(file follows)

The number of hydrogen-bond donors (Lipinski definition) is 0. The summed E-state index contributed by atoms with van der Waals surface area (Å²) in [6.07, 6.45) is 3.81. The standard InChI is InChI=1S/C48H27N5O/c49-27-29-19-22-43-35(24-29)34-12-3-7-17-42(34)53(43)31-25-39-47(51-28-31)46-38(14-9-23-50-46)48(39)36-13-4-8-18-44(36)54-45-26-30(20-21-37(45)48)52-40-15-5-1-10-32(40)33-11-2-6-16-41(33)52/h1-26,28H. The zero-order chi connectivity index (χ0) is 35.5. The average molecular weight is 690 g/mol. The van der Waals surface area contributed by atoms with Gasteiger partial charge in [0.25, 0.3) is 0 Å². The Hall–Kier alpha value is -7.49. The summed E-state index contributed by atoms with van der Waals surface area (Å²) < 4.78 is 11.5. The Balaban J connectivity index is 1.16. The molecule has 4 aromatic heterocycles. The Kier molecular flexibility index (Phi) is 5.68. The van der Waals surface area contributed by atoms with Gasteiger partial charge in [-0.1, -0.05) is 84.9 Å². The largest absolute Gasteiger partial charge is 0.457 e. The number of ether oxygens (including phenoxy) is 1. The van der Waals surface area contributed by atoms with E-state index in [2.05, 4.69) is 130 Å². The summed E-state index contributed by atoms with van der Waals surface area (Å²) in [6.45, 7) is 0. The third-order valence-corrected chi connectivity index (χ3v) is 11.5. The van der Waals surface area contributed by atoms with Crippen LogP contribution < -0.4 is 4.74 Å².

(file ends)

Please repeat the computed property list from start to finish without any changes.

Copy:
The number of hydrogen-bond donors (Lipinski definition) is 0. The summed E-state index contributed by atoms with van der Waals surface area (Å²) in [6.07, 6.45) is 3.81. The standard InChI is InChI=1S/C48H27N5O/c49-27-29-19-22-43-35(24-29)34-12-3-7-17-42(34)53(43)31-25-39-47(51-28-31)46-38(14-9-23-50-46)48(39)36-13-4-8-18-44(36)54-45-26-30(20-21-37(45)48)52-40-15-5-1-10-32(40)33-11-2-6-16-41(33)52/h1-26,28H. The zero-order chi connectivity index (χ0) is 35.5. The average molecular weight is 690 g/mol. The van der Waals surface area contributed by atoms with Gasteiger partial charge in [0.25, 0.3) is 0 Å². The Hall–Kier alpha value is -7.49. The summed E-state index contributed by atoms with van der Waals surface area (Å²) < 4.78 is 11.5. The Balaban J connectivity index is 1.16. The molecule has 4 aromatic heterocycles. The Kier molecular flexibility index (Phi) is 5.68. The van der Waals surface area contributed by atoms with Gasteiger partial charge in [-0.1, -0.05) is 84.9 Å². The largest absolute Gasteiger partial charge is 0.457 e. The number of ether oxygens (including phenoxy) is 1. The van der Waals surface area contributed by atoms with E-state index in [2.05, 4.69) is 130 Å². The summed E-state index contributed by atoms with van der Waals surface area (Å²) in [6.45, 7) is 0. The third-order valence-corrected chi connectivity index (χ3v) is 11.5. The van der Waals surface area contributed by atoms with Crippen LogP contribution < -0.4 is 4.74 Å².